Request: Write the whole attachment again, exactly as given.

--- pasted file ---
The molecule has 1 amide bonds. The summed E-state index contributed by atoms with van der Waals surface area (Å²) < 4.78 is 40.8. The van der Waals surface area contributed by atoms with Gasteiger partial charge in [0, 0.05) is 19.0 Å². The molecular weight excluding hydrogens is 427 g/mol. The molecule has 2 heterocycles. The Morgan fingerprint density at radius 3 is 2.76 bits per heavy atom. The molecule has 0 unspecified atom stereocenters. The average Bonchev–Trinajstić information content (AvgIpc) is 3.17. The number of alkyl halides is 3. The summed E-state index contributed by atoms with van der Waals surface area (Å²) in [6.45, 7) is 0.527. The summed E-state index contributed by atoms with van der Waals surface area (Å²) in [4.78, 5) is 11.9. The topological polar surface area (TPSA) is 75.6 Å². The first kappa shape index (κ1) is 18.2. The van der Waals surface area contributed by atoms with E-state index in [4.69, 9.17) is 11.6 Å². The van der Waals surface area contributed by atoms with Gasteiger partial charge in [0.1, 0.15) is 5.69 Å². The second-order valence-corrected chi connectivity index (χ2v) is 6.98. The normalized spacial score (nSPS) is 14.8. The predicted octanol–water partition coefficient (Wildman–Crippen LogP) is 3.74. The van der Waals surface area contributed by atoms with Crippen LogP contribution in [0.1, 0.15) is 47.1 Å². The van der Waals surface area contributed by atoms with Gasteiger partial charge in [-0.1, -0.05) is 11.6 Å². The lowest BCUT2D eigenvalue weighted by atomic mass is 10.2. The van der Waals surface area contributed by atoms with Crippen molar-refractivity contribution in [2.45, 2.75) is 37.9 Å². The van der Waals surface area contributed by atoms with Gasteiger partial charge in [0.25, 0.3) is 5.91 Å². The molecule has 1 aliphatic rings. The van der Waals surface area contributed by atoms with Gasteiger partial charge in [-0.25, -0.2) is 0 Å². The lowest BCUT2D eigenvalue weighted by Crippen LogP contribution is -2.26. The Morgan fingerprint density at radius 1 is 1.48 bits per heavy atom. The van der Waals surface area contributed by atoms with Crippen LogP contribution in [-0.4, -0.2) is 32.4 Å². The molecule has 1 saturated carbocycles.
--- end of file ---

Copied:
The molecule has 1 amide bonds. The summed E-state index contributed by atoms with van der Waals surface area (Å²) < 4.78 is 40.8. The van der Waals surface area contributed by atoms with Gasteiger partial charge in [0, 0.05) is 19.0 Å². The molecular weight excluding hydrogens is 427 g/mol. The molecule has 2 heterocycles. The Morgan fingerprint density at radius 3 is 2.76 bits per heavy atom. The molecule has 0 unspecified atom stereocenters. The average Bonchev–Trinajstić information content (AvgIpc) is 3.17. The number of alkyl halides is 3. The summed E-state index contributed by atoms with van der Waals surface area (Å²) in [6.45, 7) is 0.527. The summed E-state index contributed by atoms with van der Waals surface area (Å²) in [4.78, 5) is 11.9. The topological polar surface area (TPSA) is 75.6 Å². The first kappa shape index (κ1) is 18.2. The van der Waals surface area contributed by atoms with E-state index in [4.69, 9.17) is 11.6 Å². The van der Waals surface area contributed by atoms with Gasteiger partial charge in [0.1, 0.15) is 5.69 Å². The second-order valence-corrected chi connectivity index (χ2v) is 6.98. The normalized spacial score (nSPS) is 14.8. The predicted octanol–water partition coefficient (Wildman–Crippen LogP) is 3.74. The van der Waals surface area contributed by atoms with Crippen LogP contribution in [0.1, 0.15) is 47.1 Å². The van der Waals surface area contributed by atoms with Gasteiger partial charge in [-0.1, -0.05) is 11.6 Å². The lowest BCUT2D eigenvalue weighted by atomic mass is 10.2. The van der Waals surface area contributed by atoms with Crippen molar-refractivity contribution in [2.45, 2.75) is 37.9 Å². The van der Waals surface area contributed by atoms with Gasteiger partial charge in [0.25, 0.3) is 5.91 Å². The molecule has 1 aliphatic rings. The van der Waals surface area contributed by atoms with Gasteiger partial charge in [-0.25, -0.2) is 0 Å². The lowest BCUT2D eigenvalue weighted by Crippen LogP contribution is -2.26. The Morgan fingerprint density at radius 1 is 1.48 bits per heavy atom. The van der Waals surface area contributed by atoms with Crippen LogP contribution in [-0.4, -0.2) is 32.4 Å². The molecule has 1 saturated carbocycles.